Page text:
A professor of pathology at Dalhousie University's School of Medicine is helping lead a national study examining the effects of arsenic and radon exposure.
Graham Dellaire said Atlantic Canada has some of the highest levels of arsenic and radon in the country.
Radon is a radioactive gas that is released from the ground when uranium in soil and rock decays.
Dellaire told CBC Radio's Maritime Noon that radon is detected by testing the air quality of indoor spaces over a few days, or over a three-month period — what he calls the "gold standard" of testing.
Radon can accumulate in basements
Dellaire lives in Halifax and said there's good reason to test for radon in homes in the city.
"Many of them are older homes that have soil gas leaking in because they have an open basement or you have a weeping tile system on the inside," he said.
Dellaire said the radioactive gas tends to accumulate in the lower levels of homes and can reach dangerous levels in some cases, which can be a risk for families that spend time in their basements.
"A lot of people have their exercise equipment, particularly during COVID-19 lockdown, where you might be in the basement exercising and breathing in large volumes of air," he said.
Developing a new testing method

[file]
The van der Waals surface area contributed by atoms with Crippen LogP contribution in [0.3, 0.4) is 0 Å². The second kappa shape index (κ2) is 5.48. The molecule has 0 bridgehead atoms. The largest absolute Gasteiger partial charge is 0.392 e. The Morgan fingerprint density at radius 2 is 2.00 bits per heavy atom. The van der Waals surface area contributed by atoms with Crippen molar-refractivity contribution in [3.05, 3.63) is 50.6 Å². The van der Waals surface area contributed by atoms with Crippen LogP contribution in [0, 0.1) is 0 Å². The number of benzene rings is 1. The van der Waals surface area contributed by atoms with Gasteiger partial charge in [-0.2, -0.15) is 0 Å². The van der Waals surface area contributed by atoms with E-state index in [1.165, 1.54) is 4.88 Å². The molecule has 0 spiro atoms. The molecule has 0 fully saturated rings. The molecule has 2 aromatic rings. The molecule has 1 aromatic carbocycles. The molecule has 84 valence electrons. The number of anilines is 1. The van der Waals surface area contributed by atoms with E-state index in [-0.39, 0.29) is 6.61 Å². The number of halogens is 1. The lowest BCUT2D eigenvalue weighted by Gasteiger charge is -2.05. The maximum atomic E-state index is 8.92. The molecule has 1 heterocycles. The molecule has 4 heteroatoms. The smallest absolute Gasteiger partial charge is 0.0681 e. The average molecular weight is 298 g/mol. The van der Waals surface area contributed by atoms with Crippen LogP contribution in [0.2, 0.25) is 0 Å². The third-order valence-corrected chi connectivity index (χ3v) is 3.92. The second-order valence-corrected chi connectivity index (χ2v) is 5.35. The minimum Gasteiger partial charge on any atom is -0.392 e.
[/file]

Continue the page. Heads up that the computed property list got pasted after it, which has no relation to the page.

The study has received funding from the Canadian Foundation for Innovation.
Dellaire said a third of the funding will be used to develop a new method of radon testing.
That work is being undertaken by the study's co-lead, Aaron Goodarzi, an assistant professor in the department of biochemistry and molecular biology at the University of Calgary.
Goodarzi's research is aimed at detecting extremely small amounts of radioactive lead, a breakdown product of radon, that can persist in the body for more than two decades.
Arsenic found in well water
Dellaire said arsenic, another naturally occurring substance, can be found in foods like rice and shellfish and well water.
Exposure to arsenic reduces the body's ability to fight off oxidative stress caused by factors like air pollution, smoking and obesity, which Dellaire said can increase the risk of cancers.
"Not a lot of people are still aware that arsenic is a problem and if you live on well water, which is a lot of Atlantic Canadians, you have a very high chance of having arsenic in your water," he said.
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